RE: sciDocument.rtf

From: Glenn Morton (
Date: Sun Jul 07 2002 - 21:57:46 EDT

  • Next message: Shuan Rose: "The Scandal of the Evangelical Mind"

    This is a reply to Paul Seely, and George Murphy George below

    *****************Reply to Paul*****************
    Hi Paul,

    You wrote on Saturday, July 06, 2002 1:28 PM:

    >That a true knowledge of God only comes from divine revelation, whether
    >general in the creation (which is perceived intuitively) or special in
    >Scripture is true by the nature of the case: there is no way man can do
    >experiments, as he can in the material world, to find truths about

    Agreed, but we can and do perform experiments and gather observations about
    what God did which might leave physical traces. If we don't, then you have
    no basis upon which to reject YEC.

    And I find the above answer a bit disappointing in that it doesn't really
    answer the question. There are hundreds of religions around the world, all
    with adherents who are absolutely certain (have absolute faith) that they
    are the ones who have the truth. Given that, without the procedure I
    outlined earlier therer is no way to determine who it was that God really
    spoke with. One can only rule out certain claims. One can't rule in any
    claim even with that procedure. see

    >3. What epistemological basis do we have for saying that all
    >descriptions of
    >the natural world in the Bible are not true and only the
    >theological extracts
    >are true?
    >I don't think we have any basis for saying that, and I for one have never
    >said it. My position is that the science in the Bible is the
    >science of the
    >times. Even some ancient science is true. For example, the OT (Lev 11:4)
    >speaks of the camel chewing the cud and obviously is aware that cows and
    >sheep do the same; and this is true. A number of other such natural truths
    >could be adduced. On the other side, as recently discussed not all of the
    >morals (theology in the broad sense) in the OT are up to God's
    >standards of
    >truth, e.g. allowing divorce for any reason whatsoever (Deut
    >24:1-4) as Jesus
    >recognized (Matt 19:8).

    I know you have never 'said' that only the theological extracts are true,
    but it seems to me that the implications of what you advocate are precisely
    this. If the science in the Bible is the science of the day, yet it is
    integral to the story relating theological truth, how can we be sure that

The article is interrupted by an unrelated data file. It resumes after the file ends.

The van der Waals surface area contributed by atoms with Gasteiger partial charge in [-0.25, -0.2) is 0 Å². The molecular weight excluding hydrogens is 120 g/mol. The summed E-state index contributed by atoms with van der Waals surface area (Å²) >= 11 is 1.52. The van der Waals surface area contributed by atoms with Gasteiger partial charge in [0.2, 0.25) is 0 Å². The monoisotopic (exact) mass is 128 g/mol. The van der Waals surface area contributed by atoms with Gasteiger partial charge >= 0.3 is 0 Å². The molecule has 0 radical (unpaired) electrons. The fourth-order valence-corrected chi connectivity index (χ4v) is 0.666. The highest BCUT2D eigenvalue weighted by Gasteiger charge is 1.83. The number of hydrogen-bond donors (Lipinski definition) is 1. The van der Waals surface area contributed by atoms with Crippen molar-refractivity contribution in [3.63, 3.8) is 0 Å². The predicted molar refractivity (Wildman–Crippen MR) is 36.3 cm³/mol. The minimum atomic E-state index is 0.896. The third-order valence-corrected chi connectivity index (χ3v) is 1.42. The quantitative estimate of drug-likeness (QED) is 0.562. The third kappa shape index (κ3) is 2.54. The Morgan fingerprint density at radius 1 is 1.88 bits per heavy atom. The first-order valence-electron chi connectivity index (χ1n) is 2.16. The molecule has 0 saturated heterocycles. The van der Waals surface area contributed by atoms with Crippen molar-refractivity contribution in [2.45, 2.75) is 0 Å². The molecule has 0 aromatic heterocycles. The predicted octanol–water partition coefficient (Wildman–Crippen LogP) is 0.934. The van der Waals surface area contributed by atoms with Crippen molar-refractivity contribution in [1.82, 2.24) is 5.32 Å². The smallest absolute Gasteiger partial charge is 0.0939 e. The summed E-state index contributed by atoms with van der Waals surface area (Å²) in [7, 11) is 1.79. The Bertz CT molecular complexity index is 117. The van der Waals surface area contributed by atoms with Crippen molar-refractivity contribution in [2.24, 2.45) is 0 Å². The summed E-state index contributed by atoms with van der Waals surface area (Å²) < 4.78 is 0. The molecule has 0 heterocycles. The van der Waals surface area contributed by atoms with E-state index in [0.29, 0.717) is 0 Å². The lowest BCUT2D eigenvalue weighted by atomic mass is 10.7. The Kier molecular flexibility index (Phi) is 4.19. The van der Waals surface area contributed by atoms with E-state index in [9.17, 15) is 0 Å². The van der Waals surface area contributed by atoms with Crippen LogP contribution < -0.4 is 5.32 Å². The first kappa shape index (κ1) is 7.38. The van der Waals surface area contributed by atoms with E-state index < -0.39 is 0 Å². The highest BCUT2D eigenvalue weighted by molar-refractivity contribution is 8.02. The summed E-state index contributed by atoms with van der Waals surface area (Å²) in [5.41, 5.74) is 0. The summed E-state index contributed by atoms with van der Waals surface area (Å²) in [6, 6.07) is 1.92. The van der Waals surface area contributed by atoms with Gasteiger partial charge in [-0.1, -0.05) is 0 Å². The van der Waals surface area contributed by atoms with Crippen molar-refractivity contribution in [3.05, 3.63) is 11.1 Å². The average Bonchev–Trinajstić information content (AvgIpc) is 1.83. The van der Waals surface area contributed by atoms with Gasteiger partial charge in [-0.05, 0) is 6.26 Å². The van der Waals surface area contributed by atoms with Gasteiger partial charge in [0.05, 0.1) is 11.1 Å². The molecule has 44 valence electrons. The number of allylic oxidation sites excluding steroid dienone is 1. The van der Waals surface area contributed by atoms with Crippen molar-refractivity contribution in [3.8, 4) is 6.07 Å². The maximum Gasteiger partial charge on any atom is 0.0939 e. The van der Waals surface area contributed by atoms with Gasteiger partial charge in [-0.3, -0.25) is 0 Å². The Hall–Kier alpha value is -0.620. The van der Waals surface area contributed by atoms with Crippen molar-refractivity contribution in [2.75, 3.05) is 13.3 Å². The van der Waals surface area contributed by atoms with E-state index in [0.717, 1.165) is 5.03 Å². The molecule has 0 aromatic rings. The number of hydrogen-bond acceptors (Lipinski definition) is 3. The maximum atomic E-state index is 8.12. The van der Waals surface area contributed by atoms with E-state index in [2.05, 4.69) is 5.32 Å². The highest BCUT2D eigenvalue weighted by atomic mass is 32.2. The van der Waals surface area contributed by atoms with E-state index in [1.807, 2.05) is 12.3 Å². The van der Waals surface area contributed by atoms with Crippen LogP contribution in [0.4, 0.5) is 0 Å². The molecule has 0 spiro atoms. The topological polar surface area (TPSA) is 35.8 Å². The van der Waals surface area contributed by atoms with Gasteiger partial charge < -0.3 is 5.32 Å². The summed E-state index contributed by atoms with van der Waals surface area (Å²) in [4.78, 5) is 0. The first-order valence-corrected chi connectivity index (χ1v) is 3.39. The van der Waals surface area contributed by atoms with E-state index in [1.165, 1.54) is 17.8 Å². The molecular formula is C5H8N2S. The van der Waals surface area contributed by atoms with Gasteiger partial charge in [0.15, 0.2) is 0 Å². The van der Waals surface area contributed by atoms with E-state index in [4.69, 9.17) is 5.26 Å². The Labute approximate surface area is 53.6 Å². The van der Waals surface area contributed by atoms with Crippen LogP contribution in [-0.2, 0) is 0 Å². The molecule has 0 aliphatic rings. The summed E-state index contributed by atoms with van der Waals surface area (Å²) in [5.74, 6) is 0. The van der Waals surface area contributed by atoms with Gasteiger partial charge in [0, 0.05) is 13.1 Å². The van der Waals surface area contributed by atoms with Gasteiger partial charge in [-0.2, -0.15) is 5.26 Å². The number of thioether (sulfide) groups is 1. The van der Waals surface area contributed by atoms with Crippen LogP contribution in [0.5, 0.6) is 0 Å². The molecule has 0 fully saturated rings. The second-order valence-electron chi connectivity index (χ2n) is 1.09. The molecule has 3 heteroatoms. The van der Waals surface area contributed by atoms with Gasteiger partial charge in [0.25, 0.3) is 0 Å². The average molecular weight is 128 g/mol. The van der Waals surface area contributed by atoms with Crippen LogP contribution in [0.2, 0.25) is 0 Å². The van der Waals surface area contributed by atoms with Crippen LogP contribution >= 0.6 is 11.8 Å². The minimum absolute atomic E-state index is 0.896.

there really is a theological truth to extract from the false science. As I
    said in my July 5th post we use correct science to discount the theological
    implications of YEC. Indeed, you, yourself, have applied this procedure in
    discussions with YECs because you have asked me for scientific data to
    refute what they are saying. Why do you do this, if they can really be
    relating true theology even using their false science? And if they are
    relating true theology, why do you stand in the way of getting God's message
    across? You can't have it both ways. You can't believe the scientific trash
    of the biblical writers gives theological and at the same time claim the
    idea that the scientific trash of the YECs gets in the way of good

    ******************Reply to George*******************

    Hi George, youw wrote on Saturday, July 06, 2002 2:59 PM

    > Apparently I was too wordy & thus obscured the basic point
    >I was trying
    >to make. Yes, a number of the witnesses of the resurrection apparently
    >questioned it when they first heard of it & were only convinced by further
    >evidence. & yes, they indeed were given evidence of the
    >resurrection. & yes,
    >Thomas was given the opportunity to have the evidence he demanded.
    > But no, scripture does NOT encourage us to expect, let
    >alone demand, the
    >type of evidence that Thomas got.

    To me, that wasn't ever the issue. The Bible does not show the early
    christians accepting merely by faith alone. They all sought some form of
    evidence. While Thomas' demand was exceptional, it wasn't entirely
    different qualitatively from what Peter and John sought.

      On the contrary, it calls us to
    >accept the
    >apostolic witness to the resurrection, to be among those who "have
    >not seen and
    >yet have believed."
    > This is not a matter of believing in the resurrection of
    >some arbitrary
    >person for no other reason than that we've been told by someone that it
    >happened. It is finally a question of whether or not the total
    >claim that I
    >referred to at the end of my earlier post - the resurrection of
    >Jesus as he is
    >portrayed in scripture within the context of the faith & history
    >of Israel -
    >provides a better account of the world and a person's life than do
    >claims. Evidence certainly plays a role in answering this
    >question but there
    >are certain kinds of evidence we, in 2002, just aren't going to get.

    Agreed, we today, can't demand Thomas' level of proof. We have to rely on
    the trustworthiness of the apostles.


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